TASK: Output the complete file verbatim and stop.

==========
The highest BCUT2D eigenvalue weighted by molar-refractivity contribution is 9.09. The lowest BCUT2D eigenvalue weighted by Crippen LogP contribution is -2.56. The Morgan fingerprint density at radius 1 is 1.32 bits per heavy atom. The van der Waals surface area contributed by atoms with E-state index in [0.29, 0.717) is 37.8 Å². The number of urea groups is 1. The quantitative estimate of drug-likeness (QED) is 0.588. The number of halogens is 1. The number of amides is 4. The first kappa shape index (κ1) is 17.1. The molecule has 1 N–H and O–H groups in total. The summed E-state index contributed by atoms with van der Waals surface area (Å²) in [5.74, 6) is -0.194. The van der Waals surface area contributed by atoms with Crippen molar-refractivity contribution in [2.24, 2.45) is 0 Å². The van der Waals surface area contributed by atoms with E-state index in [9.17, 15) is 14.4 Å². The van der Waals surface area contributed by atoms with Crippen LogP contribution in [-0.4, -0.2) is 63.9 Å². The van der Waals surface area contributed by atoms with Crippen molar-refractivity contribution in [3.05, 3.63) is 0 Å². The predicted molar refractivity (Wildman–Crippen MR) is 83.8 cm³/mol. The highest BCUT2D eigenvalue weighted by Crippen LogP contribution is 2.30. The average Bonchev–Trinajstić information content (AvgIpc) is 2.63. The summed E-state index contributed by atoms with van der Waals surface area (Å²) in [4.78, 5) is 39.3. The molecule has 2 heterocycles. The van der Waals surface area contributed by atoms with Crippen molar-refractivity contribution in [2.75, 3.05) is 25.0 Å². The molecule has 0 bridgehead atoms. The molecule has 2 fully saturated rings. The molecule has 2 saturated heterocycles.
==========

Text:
The highest BCUT2D eigenvalue weighted by molar-refractivity contribution is 9.09. The lowest BCUT2D eigenvalue weighted by Crippen LogP contribution is -2.56. The Morgan fingerprint density at radius 1 is 1.32 bits per heavy atom. The van der Waals surface area contributed by atoms with E-state index in [0.29, 0.717) is 37.8 Å². The number of urea groups is 1. The quantitative estimate of drug-likeness (QED) is 0.588. The number of halogens is 1. The number of amides is 4. The first kappa shape index (κ1) is 17.1. The molecule has 1 N–H and O–H groups in total. The summed E-state index contributed by atoms with van der Waals surface area (Å²) in [5.74, 6) is -0.194. The van der Waals surface area contributed by atoms with Crippen molar-refractivity contribution in [2.24, 2.45) is 0 Å². The van der Waals surface area contributed by atoms with E-state index in [9.17, 15) is 14.4 Å². The van der Waals surface area contributed by atoms with Crippen LogP contribution in [-0.4, -0.2) is 63.9 Å². The van der Waals surface area contributed by atoms with Crippen molar-refractivity contribution in [3.05, 3.63) is 0 Å². The predicted molar refractivity (Wildman–Crippen MR) is 83.8 cm³/mol. The highest BCUT2D eigenvalue weighted by Crippen LogP contribution is 2.30. The average Bonchev–Trinajstić information content (AvgIpc) is 2.63. The summed E-state index contributed by atoms with van der Waals surface area (Å²) in [4.78, 5) is 39.3. The molecule has 2 heterocycles. The van der Waals surface area contributed by atoms with Crippen molar-refractivity contribution in [2.75, 3.05) is 25.0 Å². The molecule has 0 bridgehead atoms. The molecule has 2 fully saturated rings. The molecule has 2 saturated heterocycles.